By default, your application gets a long and complicated URL. You can change this by right-clicking on the ViewController project and choosing Project Properties. Select the Java EE Application node and set the Java EE Web Context Root to something simpler. It will typically default to something like FilmApp1-ViewController-context-root—you can change this to something like FilmApp1.

Click on Save All to save your work.

Getting ready to deploy

There are some settings that you need to change in order to make your application run with ADF Essentials on GlassFish.


You just want your application to include the name of your database connection, not the actual connection details. In order to ensure this, you need to right-click on your Model project and choose Project Properties. In the properties dialog, choose Deployment and then Edit to edit the deployment profile. Choose Connections and then Connection Name Only as shown in the following screenshot:

Then, click on OK a couple of times to close the dialog box.

Application module configuration

In the current version of JDeveloper, the default application module configuration does not work with GlassFish, so you need to change the bc4j.xcfg file.

Right-click on the Application Module in the Model project and choose Configurations. This opens the bc4j.xcfg file in the Overview mode. Find the Source tab at the bottom of this panel to see the actual contents of this file.

Find the two <Custom JDBCDataSource=…/> lines. If they start with java:comp/env, change them to look like this:

<Custom JDBCDataSource="jdbc/SakilaDS">

Change platform

Finally, you need to tell JDeveloper that you want to run your ADF Essentials application on the GlassFish platform. You do this in two places:

  • In the project properties for the ViewController project (choose Deployment and edit the deployment profile as shown in the preceding screenshot, choose Platform, and then GlassFish 3.1) as shown in the following screenshot:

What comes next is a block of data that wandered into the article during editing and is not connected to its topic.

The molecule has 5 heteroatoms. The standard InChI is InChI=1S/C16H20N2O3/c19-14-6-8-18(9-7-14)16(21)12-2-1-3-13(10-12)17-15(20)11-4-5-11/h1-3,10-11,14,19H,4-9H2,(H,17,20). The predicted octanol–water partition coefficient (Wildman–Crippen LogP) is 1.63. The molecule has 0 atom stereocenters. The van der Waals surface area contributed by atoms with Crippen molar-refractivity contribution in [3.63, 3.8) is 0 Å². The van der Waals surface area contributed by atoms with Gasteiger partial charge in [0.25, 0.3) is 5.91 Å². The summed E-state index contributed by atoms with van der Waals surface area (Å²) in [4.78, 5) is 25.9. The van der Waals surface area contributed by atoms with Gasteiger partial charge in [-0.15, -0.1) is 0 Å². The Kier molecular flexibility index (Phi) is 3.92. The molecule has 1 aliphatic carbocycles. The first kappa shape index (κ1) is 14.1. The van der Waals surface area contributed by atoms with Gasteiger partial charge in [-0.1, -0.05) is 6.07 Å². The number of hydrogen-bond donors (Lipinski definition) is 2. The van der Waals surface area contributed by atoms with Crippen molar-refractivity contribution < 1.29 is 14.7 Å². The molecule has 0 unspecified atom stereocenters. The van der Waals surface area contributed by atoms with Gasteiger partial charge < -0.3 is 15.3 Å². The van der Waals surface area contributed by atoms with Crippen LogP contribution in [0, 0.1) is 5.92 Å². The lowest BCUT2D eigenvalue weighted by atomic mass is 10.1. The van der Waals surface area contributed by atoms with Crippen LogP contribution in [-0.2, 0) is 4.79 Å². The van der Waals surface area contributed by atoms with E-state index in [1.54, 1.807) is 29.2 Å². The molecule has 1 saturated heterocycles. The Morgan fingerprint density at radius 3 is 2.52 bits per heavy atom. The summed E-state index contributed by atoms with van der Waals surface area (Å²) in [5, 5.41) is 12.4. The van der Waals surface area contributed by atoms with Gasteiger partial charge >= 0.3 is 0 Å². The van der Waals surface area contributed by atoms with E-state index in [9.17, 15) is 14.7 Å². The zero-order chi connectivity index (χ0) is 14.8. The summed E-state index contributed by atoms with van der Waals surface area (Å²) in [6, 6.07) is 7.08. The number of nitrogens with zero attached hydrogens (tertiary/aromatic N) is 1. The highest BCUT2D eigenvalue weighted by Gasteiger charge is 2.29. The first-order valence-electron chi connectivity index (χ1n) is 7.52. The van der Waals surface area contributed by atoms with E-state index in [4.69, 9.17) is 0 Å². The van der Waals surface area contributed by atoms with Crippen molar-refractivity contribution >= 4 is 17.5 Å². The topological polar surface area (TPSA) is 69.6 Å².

• In the application properties (choose Application | Application Properties on the menu, then Deployment, and edit the deployment profile as in the preceding screenshot. Choose Platform and then GlassFish 3.1).

Running your first ADF Essentials application

Now your first ADF Essentials application is ready to deploy and run!

Choose Application, Deploy. You should see a default deployment profile (something like FilmApp1_Project1_FilmApp1). Choose this default profile and choose Deploy to Application Server. Choose your GlassFish connection and click on Finish to deploy your application.

The log panel at the bottom of the JDeveloper window will show deployment messages on the Deployment tab.

[03:34:42 PM] ----  Deployment started.  ----
[03:34:42 PM] Target platform is  (Glassfish 3.1).
[03:34:42 PM] Retrieving existing application information
[03:34:42 PM] Running dependency analysis...
[03:34:42 PM] Building...
[03:34:49 PM] Deploying 2 profiles...
[03:34:51 PM] Wrote Web Application Module to C:\JDeveloper\mywork\FilmApp1\ViewController\deploy\FilmApp1_ViewController_webapp.war
[03:34:55 PM] Wrote Enterprise Application Module to C:\JDeveloper\mywork\FilmApp1\deploy\FilmApp1_Project1_FilmApp1.ear
[03:34:55 PM] Deploying Application...
[03:38:28 PM] Application Deployed Successfully.
[03:38:28 PM] Elapsed time for deployment:  3 minutes, 46 seconds
[03:38:28 PM] ----  Deployment finished.  ----

Have patience—it takes a while (up to several minutes) for JDeveloper to bundle up the necessary ADF Essentials libraries with your application and deploy it onto the GlassFish server.

Once the deployment is finished, you can run your application in a web browser. Your URL will be of the form http://<server>:<port>/<web context root>/faces/<page name>. Remember that you set the web context root in the properties of the ViewController project. In the preceding section on the controller layer, we set it to FilmApp1. An example of a URL would be http://localhost:8080/FilmApp1/faces/FilmPage.jspx. Your page should look like this:

Notice some of the cool features of the ADF table component we used:

  • You can resize the columns by dragging the column borders

  • You can reorder columns with drag-and-drop

  • New records are loaded as you scroll down (try dragging the slider on the vertical scrollbar)

  • You can sort columns by clicking on the header

  • You can filter data by entering filtering criteria in the filtering field over each column